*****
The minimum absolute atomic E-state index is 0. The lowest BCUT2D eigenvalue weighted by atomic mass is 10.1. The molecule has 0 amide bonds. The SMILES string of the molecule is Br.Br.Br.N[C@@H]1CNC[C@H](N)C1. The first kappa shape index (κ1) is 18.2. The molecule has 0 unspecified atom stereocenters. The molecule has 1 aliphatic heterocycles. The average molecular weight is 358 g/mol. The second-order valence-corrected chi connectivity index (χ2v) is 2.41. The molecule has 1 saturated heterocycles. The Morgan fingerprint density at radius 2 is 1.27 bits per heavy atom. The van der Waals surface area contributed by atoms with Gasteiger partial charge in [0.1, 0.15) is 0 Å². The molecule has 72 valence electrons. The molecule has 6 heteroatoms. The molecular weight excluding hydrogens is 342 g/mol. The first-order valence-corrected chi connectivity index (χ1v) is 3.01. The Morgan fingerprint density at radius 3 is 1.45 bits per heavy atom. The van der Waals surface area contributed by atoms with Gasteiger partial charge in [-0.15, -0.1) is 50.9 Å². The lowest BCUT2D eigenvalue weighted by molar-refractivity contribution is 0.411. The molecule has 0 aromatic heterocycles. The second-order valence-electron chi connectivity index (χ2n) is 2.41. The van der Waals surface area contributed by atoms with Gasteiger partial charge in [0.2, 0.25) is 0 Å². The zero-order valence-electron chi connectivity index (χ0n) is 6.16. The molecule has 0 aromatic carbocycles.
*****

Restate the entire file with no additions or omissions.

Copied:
The minimum absolute atomic E-state index is 0. The lowest BCUT2D eigenvalue weighted by atomic mass is 10.1. The molecule has 0 amide bonds. The SMILES string of the molecule is Br.Br.Br.N[C@@H]1CNC[C@H](N)C1. The first kappa shape index (κ1) is 18.2. The molecule has 0 unspecified atom stereocenters. The molecule has 1 aliphatic heterocycles. The average molecular weight is 358 g/mol. The second-order valence-corrected chi connectivity index (χ2v) is 2.41. The molecule has 1 saturated heterocycles. The Morgan fingerprint density at radius 2 is 1.27 bits per heavy atom. The van der Waals surface area contributed by atoms with Gasteiger partial charge in [0.1, 0.15) is 0 Å². The molecule has 72 valence electrons. The molecule has 6 heteroatoms. The molecular weight excluding hydrogens is 342 g/mol. The first-order valence-corrected chi connectivity index (χ1v) is 3.01. The Morgan fingerprint density at radius 3 is 1.45 bits per heavy atom. The van der Waals surface area contributed by atoms with Gasteiger partial charge in [-0.15, -0.1) is 50.9 Å². The lowest BCUT2D eigenvalue weighted by molar-refractivity contribution is 0.411. The molecule has 0 aromatic heterocycles. The second-order valence-electron chi connectivity index (χ2n) is 2.41. The van der Waals surface area contributed by atoms with Gasteiger partial charge in [0.2, 0.25) is 0 Å². The zero-order valence-electron chi connectivity index (χ0n) is 6.16. The molecule has 0 aromatic carbocycles.